Surface modified magnetic nanoparticles for immuno-gene therapy of murine mammary adenocarcinoma.

Kolektor Group, Nanotesla Institute, Ljubljana, Slovenia.
Biomaterials (Impact Factor: 8.31). 03/2012; 33(17):4379-91. DOI: 10.1016/j.biomaterials.2012.02.061
Source: PubMed

ABSTRACT Cancer immuno-gene therapy is an introduction of nucleic acids encoding immunostimulatory proteins, such as cytokine interleukin 12 (IL-12), into somatic cells to stimulate an immune response against a tumor. Various methods can be used for the introduction of nucleic acids into cells; magnetofection involves binding of nucleic acids to magnetic nanoparticles with subsequent exposure to an external magnetic field. Here we show that surface modified superparamagnetic iron oxide nanoparticles (SPIONs) with a combination of polyacrylic acid (PAA) and polyethylenimine (PEI) (SPIONs-PAA-PEI) proved to be safe and effective for magnetofection of cells and tumors in mice. Magnetofection of cells with plasmid DNA encoding reporter gene using SPIONs-PAA-PEI was superior in transfection efficiency to commercially available SPIONs. Magnetofection of murine mammary adenocarcinoma with plasmid DNA encoding IL-12 using SPIONs-PAA-PEI resulted in significant antitumor effect and could be further refined for cancer immuno-gene therapy.

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    ABSTRACT: The melanoma cell adhesion molecule (MCAM) is involved in melanoma development and its progression, including invasiveness, metastatic potential and angiogenesis. Therefore, MCAM represents a potential target for gene therapy of melanoma, whose expression could be hindered with posttranscriptional specific gene silencing with RNA interference technology. In this study, we constructed a plasmid DNA encoding short hairpin RNA against MCAM (pMCAM) to explore the antitumor and antiangiogenic effects. The experiments were performed in vitro on murine melanoma and endothelial cells, as well as in vivo on melanoma tumors in mice. The antiproliferative, antimigratory, antiangiogenic and antitumor effects were examined after gene therapy with pMCAM. Gene delivery was performed by magnetofection, and its efficacy compared to gene electrotransfer. Gene therapy with pMCAM has proved to be an effective approach in reducing the proliferation and migration of melanoma cells, as well as having antiangiogenic effect in endothelial cells and antitumor effect on melanoma tumors. Magnetofection as a developing nonviral gene delivery system was effective in the transfection of melanoma cells and tumors with pMCAM, but less efficient than gene electrotransfer in in vivo tumor gene therapy due to the lack of antiangiogenic effect after silencing Mcam by magnetofection.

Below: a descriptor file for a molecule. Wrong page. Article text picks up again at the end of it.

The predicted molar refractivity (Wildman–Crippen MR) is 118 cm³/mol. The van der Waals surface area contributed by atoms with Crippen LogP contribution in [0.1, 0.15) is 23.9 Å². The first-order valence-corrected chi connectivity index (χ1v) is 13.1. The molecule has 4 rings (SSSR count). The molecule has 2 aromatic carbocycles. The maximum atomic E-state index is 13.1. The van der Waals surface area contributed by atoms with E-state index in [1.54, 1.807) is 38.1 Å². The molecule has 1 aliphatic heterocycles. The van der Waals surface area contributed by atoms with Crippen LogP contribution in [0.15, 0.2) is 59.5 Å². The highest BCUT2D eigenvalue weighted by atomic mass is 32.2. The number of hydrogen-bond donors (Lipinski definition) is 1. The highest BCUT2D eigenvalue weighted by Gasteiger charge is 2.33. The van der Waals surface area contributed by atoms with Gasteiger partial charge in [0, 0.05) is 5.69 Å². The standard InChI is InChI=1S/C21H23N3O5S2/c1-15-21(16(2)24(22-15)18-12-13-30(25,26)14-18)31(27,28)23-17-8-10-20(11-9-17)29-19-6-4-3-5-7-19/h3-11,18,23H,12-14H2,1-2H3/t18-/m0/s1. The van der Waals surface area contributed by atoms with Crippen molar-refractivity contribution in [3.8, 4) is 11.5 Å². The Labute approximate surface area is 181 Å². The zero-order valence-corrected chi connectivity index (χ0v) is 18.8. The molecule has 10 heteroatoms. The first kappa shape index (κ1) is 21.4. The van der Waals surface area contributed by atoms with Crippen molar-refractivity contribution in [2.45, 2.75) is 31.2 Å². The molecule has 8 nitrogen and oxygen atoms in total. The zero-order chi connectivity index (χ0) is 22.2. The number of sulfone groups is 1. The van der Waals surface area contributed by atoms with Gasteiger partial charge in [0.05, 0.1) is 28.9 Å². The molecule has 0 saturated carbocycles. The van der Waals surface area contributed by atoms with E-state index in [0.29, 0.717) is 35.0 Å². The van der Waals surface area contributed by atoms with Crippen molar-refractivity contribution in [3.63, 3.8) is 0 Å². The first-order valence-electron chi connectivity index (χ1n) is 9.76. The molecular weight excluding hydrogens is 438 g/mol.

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May 30, 2014